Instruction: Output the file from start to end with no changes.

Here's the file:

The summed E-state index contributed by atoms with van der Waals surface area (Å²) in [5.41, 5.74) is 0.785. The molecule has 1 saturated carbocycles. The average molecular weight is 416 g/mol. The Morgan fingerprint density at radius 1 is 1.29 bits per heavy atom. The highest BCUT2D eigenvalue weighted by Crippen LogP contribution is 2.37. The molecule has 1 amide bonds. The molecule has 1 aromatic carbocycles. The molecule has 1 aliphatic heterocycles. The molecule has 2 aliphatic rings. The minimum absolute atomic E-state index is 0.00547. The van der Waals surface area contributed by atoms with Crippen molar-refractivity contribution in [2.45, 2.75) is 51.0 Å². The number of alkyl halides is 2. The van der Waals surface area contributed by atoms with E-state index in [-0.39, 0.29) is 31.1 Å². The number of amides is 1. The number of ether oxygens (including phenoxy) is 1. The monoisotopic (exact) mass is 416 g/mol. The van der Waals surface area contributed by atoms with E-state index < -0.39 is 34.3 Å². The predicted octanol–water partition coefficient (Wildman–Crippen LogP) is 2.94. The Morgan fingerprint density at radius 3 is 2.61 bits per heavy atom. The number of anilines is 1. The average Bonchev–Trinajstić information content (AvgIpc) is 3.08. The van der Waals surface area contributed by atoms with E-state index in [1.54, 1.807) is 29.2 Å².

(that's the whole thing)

The summed E-state index contributed by atoms with van der Waals surface area (Å²) in [5.41, 5.74) is 0.785. The molecule has 1 saturated carbocycles. The average molecular weight is 416 g/mol. The Morgan fingerprint density at radius 1 is 1.29 bits per heavy atom. The highest BCUT2D eigenvalue weighted by Crippen LogP contribution is 2.37. The molecule has 1 amide bonds. The molecule has 1 aromatic carbocycles. The molecule has 1 aliphatic heterocycles. The molecule has 2 aliphatic rings. The minimum absolute atomic E-state index is 0.00547. The van der Waals surface area contributed by atoms with Crippen molar-refractivity contribution in [2.45, 2.75) is 51.0 Å². The number of alkyl halides is 2. The van der Waals surface area contributed by atoms with E-state index in [-0.39, 0.29) is 31.1 Å². The number of amides is 1. The number of ether oxygens (including phenoxy) is 1. The monoisotopic (exact) mass is 416 g/mol. The van der Waals surface area contributed by atoms with E-state index < -0.39 is 34.3 Å². The predicted octanol–water partition coefficient (Wildman–Crippen LogP) is 2.94. The Morgan fingerprint density at radius 3 is 2.61 bits per heavy atom. The number of anilines is 1. The average Bonchev–Trinajstić information content (AvgIpc) is 3.08. The van der Waals surface area contributed by atoms with E-state index in [1.54, 1.807) is 29.2 Å².